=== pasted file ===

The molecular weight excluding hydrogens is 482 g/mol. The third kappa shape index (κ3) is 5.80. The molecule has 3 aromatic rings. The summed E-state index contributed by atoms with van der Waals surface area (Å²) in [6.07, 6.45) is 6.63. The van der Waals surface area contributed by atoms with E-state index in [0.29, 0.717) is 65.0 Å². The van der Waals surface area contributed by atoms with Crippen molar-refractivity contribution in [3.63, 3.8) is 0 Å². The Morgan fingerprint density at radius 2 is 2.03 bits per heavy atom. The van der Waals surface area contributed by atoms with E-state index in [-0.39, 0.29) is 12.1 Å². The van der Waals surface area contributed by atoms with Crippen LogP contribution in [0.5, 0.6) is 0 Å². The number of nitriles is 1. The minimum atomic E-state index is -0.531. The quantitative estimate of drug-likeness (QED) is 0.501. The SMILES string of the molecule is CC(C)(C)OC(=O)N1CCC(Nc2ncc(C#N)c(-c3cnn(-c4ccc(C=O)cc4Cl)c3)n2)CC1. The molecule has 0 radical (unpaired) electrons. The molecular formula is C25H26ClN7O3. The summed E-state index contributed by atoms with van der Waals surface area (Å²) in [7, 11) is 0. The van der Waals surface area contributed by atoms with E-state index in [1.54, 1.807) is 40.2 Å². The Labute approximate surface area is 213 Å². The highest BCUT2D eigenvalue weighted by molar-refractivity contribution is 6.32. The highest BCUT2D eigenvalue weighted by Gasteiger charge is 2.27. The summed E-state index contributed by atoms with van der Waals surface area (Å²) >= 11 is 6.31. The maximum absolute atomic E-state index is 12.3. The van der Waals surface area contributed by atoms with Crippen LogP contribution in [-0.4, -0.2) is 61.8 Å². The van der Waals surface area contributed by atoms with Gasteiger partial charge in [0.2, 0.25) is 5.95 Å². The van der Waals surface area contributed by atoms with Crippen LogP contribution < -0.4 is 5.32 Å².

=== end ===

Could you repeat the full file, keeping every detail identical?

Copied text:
The molecular weight excluding hydrogens is 482 g/mol. The third kappa shape index (κ3) is 5.80. The molecule has 3 aromatic rings. The summed E-state index contributed by atoms with van der Waals surface area (Å²) in [6.07, 6.45) is 6.63. The van der Waals surface area contributed by atoms with E-state index in [0.29, 0.717) is 65.0 Å². The van der Waals surface area contributed by atoms with Crippen molar-refractivity contribution in [3.63, 3.8) is 0 Å². The Morgan fingerprint density at radius 2 is 2.03 bits per heavy atom. The van der Waals surface area contributed by atoms with E-state index in [-0.39, 0.29) is 12.1 Å². The van der Waals surface area contributed by atoms with Crippen LogP contribution in [0.5, 0.6) is 0 Å². The number of nitriles is 1. The minimum atomic E-state index is -0.531. The quantitative estimate of drug-likeness (QED) is 0.501. The SMILES string of the molecule is CC(C)(C)OC(=O)N1CCC(Nc2ncc(C#N)c(-c3cnn(-c4ccc(C=O)cc4Cl)c3)n2)CC1. The molecule has 0 radical (unpaired) electrons. The molecular formula is C25H26ClN7O3. The summed E-state index contributed by atoms with van der Waals surface area (Å²) in [7, 11) is 0. The van der Waals surface area contributed by atoms with E-state index in [1.54, 1.807) is 40.2 Å². The Labute approximate surface area is 213 Å². The highest BCUT2D eigenvalue weighted by molar-refractivity contribution is 6.32. The highest BCUT2D eigenvalue weighted by Gasteiger charge is 2.27. The summed E-state index contributed by atoms with van der Waals surface area (Å²) >= 11 is 6.31. The maximum absolute atomic E-state index is 12.3. The van der Waals surface area contributed by atoms with Crippen LogP contribution in [-0.4, -0.2) is 61.8 Å². The van der Waals surface area contributed by atoms with Gasteiger partial charge in [0.2, 0.25) is 5.95 Å². The van der Waals surface area contributed by atoms with Crippen LogP contribution < -0.4 is 5.32 Å².